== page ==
Irish Whiskey: The Water of Life

Irish Whiskey: The Water of Life

Let’s hear it for the spirits of the Irish! I was first introduced to Irish whiskey while working at an Irish pub in college. The owner was a little white-haired fellow named Jerry. He fit perfectly on his bar, able to dance to jolly Irish songs without bumping his head on the ceiling. Then, he would hop down and tell anyone who would listen how to properly drink an Irish whiskey. “You have to inhale through your mouth as you sip,” he’d say. “Sláinte!”


Many insist that the Irish actually invented whiskey. The word ‘whiskey’ derives from the Gaelic word that means ‘water of life,’ and some historians believe Irish monks were distilling this drink as early as 500 A.D. It was known as a ‘miracle drink’ and used as a medicine to treat upset stomachs & other ailments. Then, people realized they truly liked the tonic and continued quaffing for more recreational purposes.

Irish whiskey continued to gain popularity through the 19th century. In fact, there were more than 300 whiskey distilleries littering the quaint country in 1890. However, the whiskey distilling industry in Ireland suffered a major decline throughout the following century due to famine, war & other issues, to the point that only 3 distilleries remained in operation in 1975.

Since 1990, Irish whiskey has slowly but steadily risen to popularity again. Many new distilleries have opened their doors in Ireland, and more than 8.7 million cases are produced each year. Production is projected to pass its peak (of 12 million cases in 1900) by 2020.


Irish whiskey requires distillation and aging for at least three years on the island of Ireland, but that’s about the only thing the Irish are picky about. The percentages of grains used and aging containers do not matter. There are four types of Irish whiskeys, all with relatively similar names. Here’s a great descriptions of different kinds from Men’s Journal:

  • Single malt whiskeys (also, malt whiskeys) are made at a single distillery in pot stills from malted barley and only malted barley. From there, flavor ultimately depends on what kinds of barrels the whiskey is aged in. Single-malt whiskeys can be spicy or peaty, or they can be more delicate, with floral, dried fruit, and bread notes.
  • Single pot still whiskeys (also called pot still whiskeys) are also made at a single distillery, also in a pot still, but are made from a combination of malted barley (at least 30%), unmalted barley (at least 30%), and other cereal grains. Pot still whiskeys are the most intense in flavor, featuring lots of spice, and can have an oily mouthfeel compared to other varieties of Irish whiskey.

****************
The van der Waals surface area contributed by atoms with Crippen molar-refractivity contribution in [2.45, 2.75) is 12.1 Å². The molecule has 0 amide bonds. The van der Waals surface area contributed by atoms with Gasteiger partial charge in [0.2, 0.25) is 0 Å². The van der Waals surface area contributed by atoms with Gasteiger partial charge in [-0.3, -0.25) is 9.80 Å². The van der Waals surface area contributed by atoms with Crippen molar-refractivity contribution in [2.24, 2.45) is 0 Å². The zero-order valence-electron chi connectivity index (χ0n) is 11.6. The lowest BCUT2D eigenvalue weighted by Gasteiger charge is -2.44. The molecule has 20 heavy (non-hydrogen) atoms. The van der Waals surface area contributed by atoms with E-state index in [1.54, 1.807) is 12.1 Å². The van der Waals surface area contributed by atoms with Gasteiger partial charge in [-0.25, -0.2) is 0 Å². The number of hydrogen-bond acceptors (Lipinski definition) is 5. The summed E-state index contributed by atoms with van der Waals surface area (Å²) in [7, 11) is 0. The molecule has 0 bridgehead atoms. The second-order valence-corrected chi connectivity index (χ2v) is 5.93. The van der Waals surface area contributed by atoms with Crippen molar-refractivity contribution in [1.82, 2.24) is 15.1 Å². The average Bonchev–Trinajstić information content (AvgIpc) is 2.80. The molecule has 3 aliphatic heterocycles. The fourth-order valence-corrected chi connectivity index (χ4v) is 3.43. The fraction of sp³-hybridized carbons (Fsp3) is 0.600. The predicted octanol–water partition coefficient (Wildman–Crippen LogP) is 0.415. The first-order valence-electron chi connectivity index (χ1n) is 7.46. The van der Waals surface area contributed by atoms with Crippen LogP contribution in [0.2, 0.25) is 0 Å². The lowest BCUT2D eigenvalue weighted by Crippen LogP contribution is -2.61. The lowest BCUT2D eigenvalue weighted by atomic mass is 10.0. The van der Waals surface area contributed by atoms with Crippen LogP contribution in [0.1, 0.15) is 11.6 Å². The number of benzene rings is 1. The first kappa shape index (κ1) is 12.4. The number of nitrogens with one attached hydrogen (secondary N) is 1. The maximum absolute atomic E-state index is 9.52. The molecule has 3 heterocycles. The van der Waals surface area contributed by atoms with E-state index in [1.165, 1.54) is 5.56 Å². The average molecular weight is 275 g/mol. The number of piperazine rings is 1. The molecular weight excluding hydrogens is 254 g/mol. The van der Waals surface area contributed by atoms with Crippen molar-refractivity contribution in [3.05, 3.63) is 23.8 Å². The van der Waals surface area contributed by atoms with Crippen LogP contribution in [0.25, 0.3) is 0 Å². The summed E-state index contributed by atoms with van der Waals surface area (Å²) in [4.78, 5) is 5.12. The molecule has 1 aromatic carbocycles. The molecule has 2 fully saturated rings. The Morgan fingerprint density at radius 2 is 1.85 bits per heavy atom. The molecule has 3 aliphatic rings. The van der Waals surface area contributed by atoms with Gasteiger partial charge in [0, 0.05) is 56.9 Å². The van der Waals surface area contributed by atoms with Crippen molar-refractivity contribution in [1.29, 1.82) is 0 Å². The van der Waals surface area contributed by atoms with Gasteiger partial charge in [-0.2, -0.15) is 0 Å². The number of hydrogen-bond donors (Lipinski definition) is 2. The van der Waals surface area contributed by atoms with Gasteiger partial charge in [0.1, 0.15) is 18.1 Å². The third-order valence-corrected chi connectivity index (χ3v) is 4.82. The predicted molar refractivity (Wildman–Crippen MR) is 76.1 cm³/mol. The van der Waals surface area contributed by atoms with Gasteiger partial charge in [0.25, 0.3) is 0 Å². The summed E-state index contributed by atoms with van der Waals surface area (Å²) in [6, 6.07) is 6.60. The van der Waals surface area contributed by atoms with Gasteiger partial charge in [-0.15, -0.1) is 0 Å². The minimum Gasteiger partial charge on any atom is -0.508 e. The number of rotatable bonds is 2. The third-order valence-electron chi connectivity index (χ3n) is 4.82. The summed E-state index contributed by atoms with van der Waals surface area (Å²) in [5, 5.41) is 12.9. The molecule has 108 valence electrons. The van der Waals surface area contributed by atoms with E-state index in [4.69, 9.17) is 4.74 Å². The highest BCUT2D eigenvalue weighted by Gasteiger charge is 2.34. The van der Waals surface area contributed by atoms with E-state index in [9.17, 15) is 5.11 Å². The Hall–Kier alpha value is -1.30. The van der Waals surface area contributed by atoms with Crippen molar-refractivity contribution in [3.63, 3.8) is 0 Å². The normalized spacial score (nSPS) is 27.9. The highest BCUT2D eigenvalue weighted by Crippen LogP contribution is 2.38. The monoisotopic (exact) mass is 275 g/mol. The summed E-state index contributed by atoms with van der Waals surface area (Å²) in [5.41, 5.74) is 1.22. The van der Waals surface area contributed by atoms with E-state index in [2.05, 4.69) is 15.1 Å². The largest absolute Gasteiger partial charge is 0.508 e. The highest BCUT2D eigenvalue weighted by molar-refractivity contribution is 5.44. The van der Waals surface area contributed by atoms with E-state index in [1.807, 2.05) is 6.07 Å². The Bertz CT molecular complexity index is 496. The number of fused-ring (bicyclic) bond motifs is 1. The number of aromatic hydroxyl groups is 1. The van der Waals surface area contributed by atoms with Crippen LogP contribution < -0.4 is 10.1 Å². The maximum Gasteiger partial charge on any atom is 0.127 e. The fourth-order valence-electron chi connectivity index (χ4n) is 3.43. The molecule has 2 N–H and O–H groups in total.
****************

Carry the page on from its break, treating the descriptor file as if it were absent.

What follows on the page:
• Single grain whiskeys (also called grain whiskeys) are made in a single distillery, but contrary to what their name suggests, they are made from a mixture of cereals, including malted barley (no more than 30%), unmalted barley, corn, or wheat. (The term “single grain” refers to the actual mix that is used to make the whiskey.) These sweeter, lighter whiskeys are often found in blends.
  • Blended Irish whiskeys, as the name implies, are made by blending together at least two Irish whiskeys, whether single pot still, single grain, or single malt. Blended whiskeys tend to be lighter and more approachable in flavor.

Irish whiskey is most often aged in American ex-bourbon barrels (which give the whiskey notes of caramel, vanilla, tropical fruit, and citrus) or sherry barrels (which impart notes of dried fruit, cinnamon, chocolate, coffee, and tannins). However, distillers are experimenting with a wider range of barrels to mature their whiskey, such rum, other varieties of wine or cider.


There isn’t really a wrong way to drink Irish whiskey (though many people from Ireland would argue this statement!). It’s complimentary taste is easy to mix with coke, ginger or even water. I’ve also heard that adding an ice cube or two really opens up the flavors. In fact, they use this method to judge whiskey in contests because its easier to decipher the flavor profiles. However, most Irish will tell you to simply swill it straight and enjoy. And if you’re in a pub in Indiana, a short, white-haired man may tell you to breath in as you sip.


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